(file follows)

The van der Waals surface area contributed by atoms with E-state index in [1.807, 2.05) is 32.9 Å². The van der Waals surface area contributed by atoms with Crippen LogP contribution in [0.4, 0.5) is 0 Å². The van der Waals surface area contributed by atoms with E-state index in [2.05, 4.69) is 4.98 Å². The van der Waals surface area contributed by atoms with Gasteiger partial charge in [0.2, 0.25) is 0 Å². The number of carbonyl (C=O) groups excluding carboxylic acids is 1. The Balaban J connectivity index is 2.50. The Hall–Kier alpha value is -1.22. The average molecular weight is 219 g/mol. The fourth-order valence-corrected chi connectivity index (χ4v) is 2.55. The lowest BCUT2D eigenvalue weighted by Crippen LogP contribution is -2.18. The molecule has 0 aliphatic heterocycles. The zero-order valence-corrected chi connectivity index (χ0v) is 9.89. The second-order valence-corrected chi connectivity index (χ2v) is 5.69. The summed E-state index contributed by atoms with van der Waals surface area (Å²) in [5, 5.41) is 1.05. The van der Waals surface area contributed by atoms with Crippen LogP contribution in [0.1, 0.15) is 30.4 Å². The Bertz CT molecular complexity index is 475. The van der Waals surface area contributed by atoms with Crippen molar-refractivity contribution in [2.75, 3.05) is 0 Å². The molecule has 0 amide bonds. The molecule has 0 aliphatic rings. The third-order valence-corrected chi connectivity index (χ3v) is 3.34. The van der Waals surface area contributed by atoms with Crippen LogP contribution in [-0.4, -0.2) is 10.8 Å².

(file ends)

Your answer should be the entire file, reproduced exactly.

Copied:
The van der Waals surface area contributed by atoms with E-state index in [1.807, 2.05) is 32.9 Å². The van der Waals surface area contributed by atoms with Crippen LogP contribution in [0.4, 0.5) is 0 Å². The van der Waals surface area contributed by atoms with E-state index in [2.05, 4.69) is 4.98 Å². The van der Waals surface area contributed by atoms with Gasteiger partial charge in [0.2, 0.25) is 0 Å². The number of carbonyl (C=O) groups excluding carboxylic acids is 1. The Balaban J connectivity index is 2.50. The Hall–Kier alpha value is -1.22. The average molecular weight is 219 g/mol. The fourth-order valence-corrected chi connectivity index (χ4v) is 2.55. The lowest BCUT2D eigenvalue weighted by Crippen LogP contribution is -2.18. The molecule has 0 aliphatic heterocycles. The zero-order valence-corrected chi connectivity index (χ0v) is 9.89. The second-order valence-corrected chi connectivity index (χ2v) is 5.69. The summed E-state index contributed by atoms with van der Waals surface area (Å²) in [5, 5.41) is 1.05. The van der Waals surface area contributed by atoms with Crippen LogP contribution in [0.1, 0.15) is 30.4 Å². The Bertz CT molecular complexity index is 475. The van der Waals surface area contributed by atoms with Crippen molar-refractivity contribution in [2.75, 3.05) is 0 Å². The molecule has 0 amide bonds. The molecule has 0 aliphatic rings. The third-order valence-corrected chi connectivity index (χ3v) is 3.34. The van der Waals surface area contributed by atoms with Crippen LogP contribution in [-0.4, -0.2) is 10.8 Å².